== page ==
Abstract
Modern techniques allow experiments on a single atom or system, with new phenomena and new challenges for the theoretician. We discuss what quantum mechanics has to say about a single system. The quantum jump approach as well as the role of quantum trajectories are outlined and a rather sophisticated example is given.
Ensemble versus Individual System in Quantum Optics^{1}^{1}1Invited lecture at Fundamental Problems in Quantum Theory Workshop, August 37, 1997, University of Maryland Baltimore County
Gerhard C. Hegerfeldt[*]
Institut f r Theoretische Physik, Universität Göttingen, Germany
1. Introduction
Until a decade or so ago only experiments involving many atoms were possible, e.g. atoms in an atomic beam or in a gas. With a beam one would have a repetition of measurements on an ensemble, while experiments on atoms in a gas — dilute and with no cooperative effects — can often be viewed as a simu ltaneous measurement on an ensemble.
This is well adapted to the statistical interpretation of quantum mechanics. For the purpose of the present lecture a quantum mechanical expectation value is understood as a mean value of measurements on systems of an ensemble, i.e. ensemble averages of an observable or mean square deviations and so on.
With the advent of atom traps, in particular the Paul trap, and with laser cooling it became possible to store a single atom (ion) — or two, three or more — in a trap for hours or days and to experiment with it, e.g. study its interaction with light, microwave radiation or with other atoms. For a single system the statistical interpretation of quantum mechanics, based on ensembles, is not so readily applicable as in the case of beam or a gas. The question we want to address here is the following.
“Does quantum mechanics allow statements for a single system ?”
The answer will be: “Yes, to some extent.”
Of course this is trivial if the probability in question is 0 or 1. As a more interesting example of what can happen consider the macroscopic dark periods (‘electron shelving’) of a single threelevel atom as proposed by Dehmelt [1]. The atom is supposed to have a ground state 1 and two excited states 2 and where the former is strongly coupled to 1 and decays rapidly, while the latter is metastable. The transition is strongly driven by a laser, and the transition is weakly driven.
Semiclassically the behavior of such a single atom is easy to understand. The electron makes rapid transitions between levels 1 and 2, accompanied by a stream of spontaneous photon emissions, in the order of . These can be detected (and even seen by the eye; the stimulated emissions are in the direction of the laser). From time to time the weak driving of the transition manages to put the electron into the metastable level where it stays for some time (‘shelving’). During this time the stream of spontaneous photons is interrupted and there is a dark period. Then the electron jumps back to level 1 and a new light period begins. In an ensemble of such atoms (e.g. gas with no cooperative effects) light and dark periods from different atoms will overlap, and consequently one will just see diminished fluorescence. Only light and dark periods from a single or a few atoms are directly observable.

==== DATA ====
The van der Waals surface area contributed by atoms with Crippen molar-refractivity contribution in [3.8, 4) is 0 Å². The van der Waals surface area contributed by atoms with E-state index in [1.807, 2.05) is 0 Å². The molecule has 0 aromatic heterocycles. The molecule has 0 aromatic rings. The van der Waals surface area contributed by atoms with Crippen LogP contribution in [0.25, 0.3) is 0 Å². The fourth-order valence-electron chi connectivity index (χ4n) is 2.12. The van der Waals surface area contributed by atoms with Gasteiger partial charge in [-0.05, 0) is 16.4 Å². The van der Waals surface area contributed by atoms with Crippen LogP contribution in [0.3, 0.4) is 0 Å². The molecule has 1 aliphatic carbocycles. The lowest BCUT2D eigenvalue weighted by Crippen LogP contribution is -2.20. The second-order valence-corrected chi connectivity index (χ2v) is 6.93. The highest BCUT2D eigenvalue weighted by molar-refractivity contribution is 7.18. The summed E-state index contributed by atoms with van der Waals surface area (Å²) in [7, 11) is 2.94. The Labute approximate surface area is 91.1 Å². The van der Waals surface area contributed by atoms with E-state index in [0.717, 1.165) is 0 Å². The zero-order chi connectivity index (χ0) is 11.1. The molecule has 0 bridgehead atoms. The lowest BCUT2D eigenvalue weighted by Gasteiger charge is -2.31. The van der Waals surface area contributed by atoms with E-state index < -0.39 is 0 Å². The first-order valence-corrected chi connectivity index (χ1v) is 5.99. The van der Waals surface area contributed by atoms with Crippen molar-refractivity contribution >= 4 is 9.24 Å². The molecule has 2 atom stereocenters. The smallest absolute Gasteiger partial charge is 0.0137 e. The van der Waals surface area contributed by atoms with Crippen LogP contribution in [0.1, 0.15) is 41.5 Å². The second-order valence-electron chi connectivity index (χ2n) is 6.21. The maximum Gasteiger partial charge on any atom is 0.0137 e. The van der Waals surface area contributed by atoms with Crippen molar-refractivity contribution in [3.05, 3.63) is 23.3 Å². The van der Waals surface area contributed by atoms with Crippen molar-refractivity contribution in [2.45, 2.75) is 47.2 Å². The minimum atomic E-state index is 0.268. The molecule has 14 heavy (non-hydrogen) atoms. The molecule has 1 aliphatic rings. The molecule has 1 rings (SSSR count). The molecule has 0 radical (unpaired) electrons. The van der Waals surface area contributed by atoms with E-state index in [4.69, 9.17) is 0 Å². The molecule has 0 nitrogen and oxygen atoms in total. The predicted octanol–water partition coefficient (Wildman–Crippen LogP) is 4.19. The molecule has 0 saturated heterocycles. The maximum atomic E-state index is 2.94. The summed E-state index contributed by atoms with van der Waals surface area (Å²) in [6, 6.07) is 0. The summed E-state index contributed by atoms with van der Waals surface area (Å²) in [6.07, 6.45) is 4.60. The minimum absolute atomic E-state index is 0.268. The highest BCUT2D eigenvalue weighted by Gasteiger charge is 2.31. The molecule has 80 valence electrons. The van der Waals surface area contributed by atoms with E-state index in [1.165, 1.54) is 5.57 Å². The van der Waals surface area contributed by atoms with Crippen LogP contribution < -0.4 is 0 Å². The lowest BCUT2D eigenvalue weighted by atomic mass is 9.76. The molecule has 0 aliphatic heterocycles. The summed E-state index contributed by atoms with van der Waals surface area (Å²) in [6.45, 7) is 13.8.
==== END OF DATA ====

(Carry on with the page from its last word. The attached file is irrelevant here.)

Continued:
In quantum mechanics, however, the atom will always be in a superposition of the three state , , and and never strictly in state for an extended period, i.e. there will always be a small admixture of . Since decays rapidly the question arises if the dark periods still occur. Experiments [2] and early theoretical treatment [3] have answered this affirmatively. The duration of the dark periods is random and can be seconds or even minutes.
To treat problems like these involving a single system Wilser and
the author [4, 5, 6] developed the quantum jump approach which is
equivalent and simultaneous to the MonteCarlo wave function approach (MCWF)
[7] and to the quantum trajectory approach [8]. Our
approach is based on
standard quantum mechanics and nothing new to the latter is added or
required. In the next section we will give a short exposition of the
quantum jump approach with its associated random (‘quantum’)
trajectories. In Section 3 we discuss the notion of a spectrum in a
light period and of conditional
spectra which can be defined for a single fluorescing system. In this
case the quantum jump approach leads to more general quantum
trajectories.
2. The quantum jump approach. Quantum trajectories
This approach is based on standard quantum mechanics and adds no new assumptions or properties to the latter. In many cases it is just a practical tool for questions concerning a single system and often has technical and conceptual advantages. More details can be found in Refs. [4, 6, 9, 10, 11, 12] and in the recent survey [13].
The underlying idea is that it should make no difference physically
whether or not the photons emitted by an atom are detected and
absorbed once they are sufficiently far away from the atom.
It therefore suggests itself to employ gedanken photon
measurements, over all space and with ideal detectors, at instances
a time apart[14]. For a single driven atom this may look as
in Fig. 1. Starting in some initial state with no photons (the laser
field is considered as classical), at first one will
detect no emitted photon in space and then at the th measurement
a photon will be detected (and absorbed), the next photon at the
th measurement and so on.
Limits on :

Ideally one would like to let to simulate continuous measurements. But this is impossible in the framework of standard quantum mechanics with ideal measurements due to the quantum Zeno effect [15].

Intuitively, should be large enough to allow the photons to get away from the atom.